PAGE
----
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Iraq war and the neo-cons

It was a little more than three years ago, on March 20, 2003, that President Bush ordered the coalition to launch “an attack of opportunity” against specified targets in Iraq. Today, it seems less and less likely that history will regard that moment of decision kindly. The invasion turned Iraq into a fertile operational base for terrorism, with multiple targets, local and foreign. A Shiite-dominated, democratic Iraq remains a possibility, but the new government will be weak for quite some time to come.

Will the US leave, as many Americans wish? Will Iraq’s more fundamentalist neighbours fill the vacuum? Removing Saddam Hussein was a considerable benefit to the Iraqi people, but Saddam’s removal and its sequel hardly seems to justify all the blood and money spent so far on this venture.

The decision to invade Iraq was premised on Bush’s doctrine of pre-emption, spelled out in a special declaration of policy during his first term, entitled “The National Security Strategy of the United States of America.”

The declaration stressed America’s unparalleled military dominance and said it would launch pre-emptive strikes to defend itself against rogue states and terrorists with weapons of destruction.

Bringing democracy to the greater Middle East was part of the long-term solution to the problem of terrorism, but this was not as front-and-centre in the declaration as the other two features.

Pre-emption, however, depends on the ability to predict the future accurately and on good intelligence.

Neither was forthcoming at the outset of this war. Bush’s talk of unilateralism also left the US more isolated and resented as never before in the world. Small wonder that talk of pre-emption has disappeared from policy discourse in the administration’s second term. Today, for instance, in dealing with the nuclear threat from North Korea, Condoleezza Rice speaks of “transformational diplomacy.”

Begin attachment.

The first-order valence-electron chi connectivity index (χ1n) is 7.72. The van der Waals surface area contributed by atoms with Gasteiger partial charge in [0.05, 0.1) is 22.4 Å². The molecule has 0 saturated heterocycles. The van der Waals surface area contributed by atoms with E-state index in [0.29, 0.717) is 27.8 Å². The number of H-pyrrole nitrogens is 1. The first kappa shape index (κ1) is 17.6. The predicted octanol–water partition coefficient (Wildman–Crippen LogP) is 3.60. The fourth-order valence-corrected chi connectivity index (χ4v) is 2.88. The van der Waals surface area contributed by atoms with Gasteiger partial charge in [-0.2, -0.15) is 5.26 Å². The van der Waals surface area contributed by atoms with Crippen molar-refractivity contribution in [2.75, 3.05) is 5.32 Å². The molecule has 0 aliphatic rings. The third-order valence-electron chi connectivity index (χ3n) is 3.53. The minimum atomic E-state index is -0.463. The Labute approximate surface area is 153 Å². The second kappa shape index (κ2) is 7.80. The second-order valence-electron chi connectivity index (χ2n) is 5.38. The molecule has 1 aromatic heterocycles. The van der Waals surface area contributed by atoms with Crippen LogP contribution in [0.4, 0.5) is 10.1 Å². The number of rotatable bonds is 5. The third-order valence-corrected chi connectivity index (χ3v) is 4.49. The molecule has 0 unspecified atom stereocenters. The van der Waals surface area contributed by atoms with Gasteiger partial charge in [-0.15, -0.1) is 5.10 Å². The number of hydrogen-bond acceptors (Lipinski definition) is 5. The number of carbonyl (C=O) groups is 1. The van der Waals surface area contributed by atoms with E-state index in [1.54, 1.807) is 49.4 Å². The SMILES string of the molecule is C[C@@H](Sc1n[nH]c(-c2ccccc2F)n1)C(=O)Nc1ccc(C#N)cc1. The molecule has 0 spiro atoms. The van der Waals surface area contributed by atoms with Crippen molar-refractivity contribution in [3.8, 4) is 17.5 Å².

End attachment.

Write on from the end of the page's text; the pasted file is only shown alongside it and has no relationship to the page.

The use of American power to promote democracy and human rights abroad became the centrepiece of foreign policy after Bush’s second inaugural. “America’s vital interests and our deepest beliefs are now one,” he stated. But the results of the activist foray abroad have, if anything, pushed Americans more insistently towards isolationism.

There is a tradition that a president is never abandoned in the middle of a war, but the prevailing situation reminds many of the end of the Vietnam war, with the country wondering once again what were the troops doing there in the first place.

The war and the identification of foreign policy with the spread of democracy and human rights are attributed to the influence of “neo-cons,” a group of neo-conservative thinkers and strategists in the administration.

As is often the case with all such labels, neo-cons are not all alike. Scholars like Daniel Bell and statesmen like Daniel Patrick Moynihan, hardly regarded as neo-cons, nonetheless shared some key conservative beliefs, notably a strong anti-communism and a conviction about the limits of all social engineering. Their anti-communism did not exclude sympathy with the social and economic aims of communism. It was the communist state that they regarded with horror.